Yes New Friends: Why It's Important To Meet New People

by Samantha Lebbos

Okay, so get this, you step a foot outside of your door to run errands, go to a social event or go for a walk. Thoughts like, “I hope I don’t see anyone I know” or “please no one talk to me” run through that mind of yours.

Trust me, I know — the number of times I've said such things to myself is ridiculous. The last thing you want to do is converse with someone, specifically someone new, while you’re wearing something embarrassing. While out, you sense a conversation about to strike... what do you do? Naturally, you go out of your way to look busy when every one in this world knows you’re just texting your best friend about how your crush hasn’t responded within 30 seconds.

Why do we go out of our ways to avoid people? Do we think meeting new people is a waste of time? Or are we just lazy and think that meeting someone new really is a hassle?

Communication is the key to life. We have been told that many times. Take the past generations, like our parents, for example. They seem to take full advantage of that whole “communication” concept because they grew up talking face-to-face while Generation-Y grew up staring at screens. It’s 2014 and we still spend hours of our days sitting on Facebook, creeping on our exes while we text our friends and ponder about all of the things we want to say to certain people that we don’t have the guts to actually do in reality.

So, what’s the big deal with meeting new people? Even Drake lied when he rapped the song “No New Friends.” Nowadays, we are so caught up in our little circle of friends — our comfort zone. We love that they laugh at our jokes, that they understand our feelings and can read our minds. Most importantly, they know when we want to be alone (that’s necessary, right?). They just get us.

Holding a conversation with someone new means sucking up, flirting, agreeing with things that you don’t actually believe and being someone you think they want you to be — it is, as I said before, a hassle. It takes up so much energy, and at some point or another, it is exhausting. Maybe it’s that Generation-Y was raised in an introverted way, which may be why meeting new people is extremely difficult for us. Check out some reasons why:

- Introverts hate small talk — they roll their eyes every chance they can get. Maybe I sometimes converse with the wrong people, but I quit and get turned off when a conversation leads to a “k” response. If the other person doesn’t make an effort to hold a conversation, why the heck should I?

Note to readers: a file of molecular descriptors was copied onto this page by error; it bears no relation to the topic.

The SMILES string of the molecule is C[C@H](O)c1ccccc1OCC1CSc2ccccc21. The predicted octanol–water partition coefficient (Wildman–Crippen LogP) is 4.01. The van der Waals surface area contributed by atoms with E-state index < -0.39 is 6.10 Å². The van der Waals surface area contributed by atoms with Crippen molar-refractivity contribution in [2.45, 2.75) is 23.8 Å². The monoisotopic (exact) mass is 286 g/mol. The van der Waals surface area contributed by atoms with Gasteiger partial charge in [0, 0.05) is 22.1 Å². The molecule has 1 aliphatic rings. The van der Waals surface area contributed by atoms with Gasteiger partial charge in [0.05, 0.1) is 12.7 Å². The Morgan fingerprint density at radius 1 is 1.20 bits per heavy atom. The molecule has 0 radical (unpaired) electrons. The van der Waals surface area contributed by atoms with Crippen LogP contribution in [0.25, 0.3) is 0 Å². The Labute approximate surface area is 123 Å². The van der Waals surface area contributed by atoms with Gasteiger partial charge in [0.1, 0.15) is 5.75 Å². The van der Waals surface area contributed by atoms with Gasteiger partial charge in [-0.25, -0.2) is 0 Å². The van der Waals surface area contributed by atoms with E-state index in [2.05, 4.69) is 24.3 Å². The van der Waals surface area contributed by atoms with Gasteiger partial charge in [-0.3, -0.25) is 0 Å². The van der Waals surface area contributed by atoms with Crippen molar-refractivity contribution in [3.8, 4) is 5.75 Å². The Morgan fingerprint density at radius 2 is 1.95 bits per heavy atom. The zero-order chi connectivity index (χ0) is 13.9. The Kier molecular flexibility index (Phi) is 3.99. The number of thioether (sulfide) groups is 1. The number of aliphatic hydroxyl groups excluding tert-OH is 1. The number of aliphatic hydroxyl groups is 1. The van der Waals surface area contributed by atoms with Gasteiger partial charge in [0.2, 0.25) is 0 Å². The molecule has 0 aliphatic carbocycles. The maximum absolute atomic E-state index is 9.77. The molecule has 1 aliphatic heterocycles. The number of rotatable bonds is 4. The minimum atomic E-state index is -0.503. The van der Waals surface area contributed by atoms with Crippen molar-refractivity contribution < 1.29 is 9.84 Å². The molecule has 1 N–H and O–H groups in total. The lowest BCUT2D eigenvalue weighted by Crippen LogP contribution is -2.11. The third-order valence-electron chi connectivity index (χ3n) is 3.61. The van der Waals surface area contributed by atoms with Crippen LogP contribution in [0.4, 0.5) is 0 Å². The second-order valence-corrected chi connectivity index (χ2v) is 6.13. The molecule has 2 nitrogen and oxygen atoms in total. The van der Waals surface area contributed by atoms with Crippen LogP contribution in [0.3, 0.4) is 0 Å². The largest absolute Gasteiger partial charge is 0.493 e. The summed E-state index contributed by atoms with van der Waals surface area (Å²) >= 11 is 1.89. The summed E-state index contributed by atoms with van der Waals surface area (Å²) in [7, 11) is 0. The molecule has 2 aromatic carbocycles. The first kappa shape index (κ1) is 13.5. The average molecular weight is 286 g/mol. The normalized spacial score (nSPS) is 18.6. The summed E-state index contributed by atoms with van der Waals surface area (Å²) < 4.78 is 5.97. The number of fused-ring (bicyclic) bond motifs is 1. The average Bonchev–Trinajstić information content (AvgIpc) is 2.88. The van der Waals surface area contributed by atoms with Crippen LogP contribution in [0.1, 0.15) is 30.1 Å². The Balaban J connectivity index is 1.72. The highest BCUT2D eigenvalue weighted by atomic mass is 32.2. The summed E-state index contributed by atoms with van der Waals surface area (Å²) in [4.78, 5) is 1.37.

- Introverts can’t stand the fact that meeting new people may open up new doors and they hate the thought of exchanging ideas or contact information. Every awesome conversation leads to “Can I have your number? We should meet up sometime.” Feeling obligated, you hand over those digits when in the back of your mind, you know that you won’t text back.

- They think, “I am never going to see this person again,” (we’ve all thought this, don’t deny it) so they don’t care as much to impress new people as they do to try and impress the people with whom they already have a deep connections.

- Let’s face it, introverts have a tough time staying attentive. Someone could be telling a story and you probably only retained the first and last sentence.

- You could go out to parties to meet new people, but you lay down and doing nothing instead.

- If you had a dollar for every time you were told to “think outside of the box,” you would be able to pay rent for months.

Don’t let me bring you down if you relate to any of those points because there’s always a bright side to everything. Introverts are thoughtful and caring. They enjoy details and learning. Introverts are also great friends. Now, imagine if you mixed those positives with extroverted traits once in a while, especially in situations where you may meet new people:

- Be excited about little things that make you happy.

- Enjoy going out to social events.

- Find new things to do and learn about different people.

- It doesn’t hurt to invigorate your mind by taking action.

- Turn “I don’t have time for this” into “I want to know more about this person — he looks interesting.”

- Become diverse. It’s such a beautiful feeling after you have a great conversation with someone new. You'll feel accomplished.

Keep in mind that someone who can communicate and hold a great conversation is attractive. Good looks are a plus, but when you need someone to whom you can vent, eye candy alone won't do the trick.

If you like what someone else is wearing, tell him or her. Who cares? It could open up a whole new world of useful questions and answers and if, God forbid, you have a dreadful conversation, at least you took a chance and narrowed down what you like and don’t like about certain personality characteristics.

Everyone has a different preference about who they do or don’t want in their lives — but don’t look at meeting new people as a hassle. Don’t shut people out — who knows, you might even be a huge positive influence on someone else’s life as well.

Life is too short, so meet all the people you can meet, make the effort to go out and laugh. Most importantly, be yourself. Those who are meant to be in your life will make the time and effort to be in it. Remember, every “hello” leads to a smile — and a smile is worth a lot.

Photo credit: HBO/Entourage